candidates working in their own time, typically by participating
through virtual message boards and completing written assignments and
There are obvious benefits to such flexible hours, especially for
working professionals. At the same time, faculty members can quickly
gauge candidates' participation, said Ms. Curley of the University of
"At this point, the asynchronous [interaction] seems to be a plus for
us, and utilization of online platforms to share tools and resources
is the focus of our innovation," she said. For instance, the
university is making toolkits with resources on the Common Core State
Standards available to candidates and faculty on its online portal.
Increasingly, though, the providers' delivery formats are evolving as
well. USC has chosen a different path, devising a novel way to
deliver online preparation in real time. Teacher-candidates on a Web
platform, which is managed by 2U, a Landover, Md.-based technology
firm, can all see one another. A conference-call line keeps everyone
connected. The platform allows students to message each other,
contribute to oral or written discussions, and raise their
hands-electronically speaking-to seek help.
Eric Bernstein, an assistant professor of clinical education, can
separate students quickly into smaller groups for breakout
discussions and then bring them back together with a minimum of lost
time-something that wouldn't be possible in a large lecture hall.
That's only the beginning, though: There's "block party," where small
groups of students are rotated quickly, and silent discussion, where
students respond to readings and discussion prompts in a chat window
for all to see.
That variety is one of the main advances offered by online teacher
preparation, said Sharon Robinson, the president of AACTE.
"What these students experience in their online courses is perhaps a
stronger sense of community than if they show up in a large lecture
hall and leave as anonymous numbers on the seating chart," she said.
For this story, an Education Week reporter attended several online
sessions in two USC courses, one concerned with the social context of
urban schools, a second on learning theories.
New Pedagogical Opportunities
Although the M.A.T. students don't take their specific
teaching-methods courses until later in the program, professors
attempted to link theoretical discussions to the real world. The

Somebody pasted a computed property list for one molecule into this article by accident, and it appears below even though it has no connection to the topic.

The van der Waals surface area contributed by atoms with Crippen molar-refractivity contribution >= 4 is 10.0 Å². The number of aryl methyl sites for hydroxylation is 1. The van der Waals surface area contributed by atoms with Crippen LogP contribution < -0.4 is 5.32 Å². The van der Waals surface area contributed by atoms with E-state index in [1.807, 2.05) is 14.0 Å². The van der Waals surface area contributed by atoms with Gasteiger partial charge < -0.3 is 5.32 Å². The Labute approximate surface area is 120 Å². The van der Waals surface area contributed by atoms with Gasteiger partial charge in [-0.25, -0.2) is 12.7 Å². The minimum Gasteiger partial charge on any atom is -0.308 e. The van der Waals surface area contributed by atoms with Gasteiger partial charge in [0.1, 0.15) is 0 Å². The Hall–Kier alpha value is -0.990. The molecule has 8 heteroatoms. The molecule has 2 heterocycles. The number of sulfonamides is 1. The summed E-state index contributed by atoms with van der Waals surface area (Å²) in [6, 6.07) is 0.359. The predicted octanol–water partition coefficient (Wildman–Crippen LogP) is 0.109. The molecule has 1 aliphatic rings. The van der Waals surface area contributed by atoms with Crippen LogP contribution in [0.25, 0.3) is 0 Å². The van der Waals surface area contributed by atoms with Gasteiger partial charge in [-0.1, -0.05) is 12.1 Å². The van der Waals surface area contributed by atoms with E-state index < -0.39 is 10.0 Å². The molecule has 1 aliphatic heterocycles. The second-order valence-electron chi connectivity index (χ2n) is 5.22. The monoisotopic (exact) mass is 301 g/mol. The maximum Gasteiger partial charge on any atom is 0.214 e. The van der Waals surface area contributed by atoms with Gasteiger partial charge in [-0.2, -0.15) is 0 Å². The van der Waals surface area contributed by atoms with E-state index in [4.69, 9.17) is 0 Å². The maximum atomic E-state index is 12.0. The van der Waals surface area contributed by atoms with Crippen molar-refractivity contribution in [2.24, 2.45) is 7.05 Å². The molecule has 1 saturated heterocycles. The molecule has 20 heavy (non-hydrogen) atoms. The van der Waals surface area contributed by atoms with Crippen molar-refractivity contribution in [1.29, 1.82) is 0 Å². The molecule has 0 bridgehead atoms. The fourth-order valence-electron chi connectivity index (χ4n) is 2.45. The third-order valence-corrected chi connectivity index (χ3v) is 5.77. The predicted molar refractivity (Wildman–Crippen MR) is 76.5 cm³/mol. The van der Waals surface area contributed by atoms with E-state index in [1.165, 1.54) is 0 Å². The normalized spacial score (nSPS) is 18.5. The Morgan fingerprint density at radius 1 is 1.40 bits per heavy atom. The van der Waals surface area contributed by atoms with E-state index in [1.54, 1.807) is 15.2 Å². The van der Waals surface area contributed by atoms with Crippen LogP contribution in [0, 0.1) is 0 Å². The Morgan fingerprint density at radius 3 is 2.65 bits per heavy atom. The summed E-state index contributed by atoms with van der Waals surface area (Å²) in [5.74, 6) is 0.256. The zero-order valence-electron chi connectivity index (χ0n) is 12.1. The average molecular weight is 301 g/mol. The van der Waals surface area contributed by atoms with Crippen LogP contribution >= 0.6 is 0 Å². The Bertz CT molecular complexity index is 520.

professors often used video excerpts to have candidates apply
knowledge from their readings.
In Ms. Hyde's class, for instance, teacher-candidates began to
practice how to write specific learning objectives and select
assessments to match. During small groups, lively discussions arose
about the appropriate place of standardized testing in shaping
Uniquely in teacher education, learning in a digital format opens up
new pedagogical opportunities that professors can help candidates try
out in K-12 classrooms, faculty members said. For instance, Mr.
Bernstein, the USC professor, sometimes uses the silent-discussion
tool rather than conversations during the discussion portion of his
online course. The goal is to draw out shy candidates, while also
challenging those who aren't as confident in their writing.
And that basic technique, he reminds candidates, can also be used
even in classrooms without technology: Put up some questions on the
blackboard and have students answer them on sticky notes.
"We're going to mix it up," Mr. Bernstein told the aspiring teachers.
"And what you want to do in your classroom is mix it up and provide
different types of opportunities for students to engage."
The student-teaching or "clinical" part of preparation is one element
of teacher education that presents a quandary for online teacher
At USC, the responsibility for ensuring high-quality student-teaching
rests with 2U. It has built a massive network of partners covering
some 1,800 school districts, where candidates are placed for
Here again, technology provides the link: The aspiring teachers use
cameras to document their experiences in the classroom and send them
back for critiques by professors in the program. (Ironing out privacy
issues with the schools in which candidates practice is 2U's
"We covered all the traditional [theorists], but the part I thought
was most practical was that the majority of assignments had to be
delivered on site," said Connor E. Nesseler, a recent graduate of the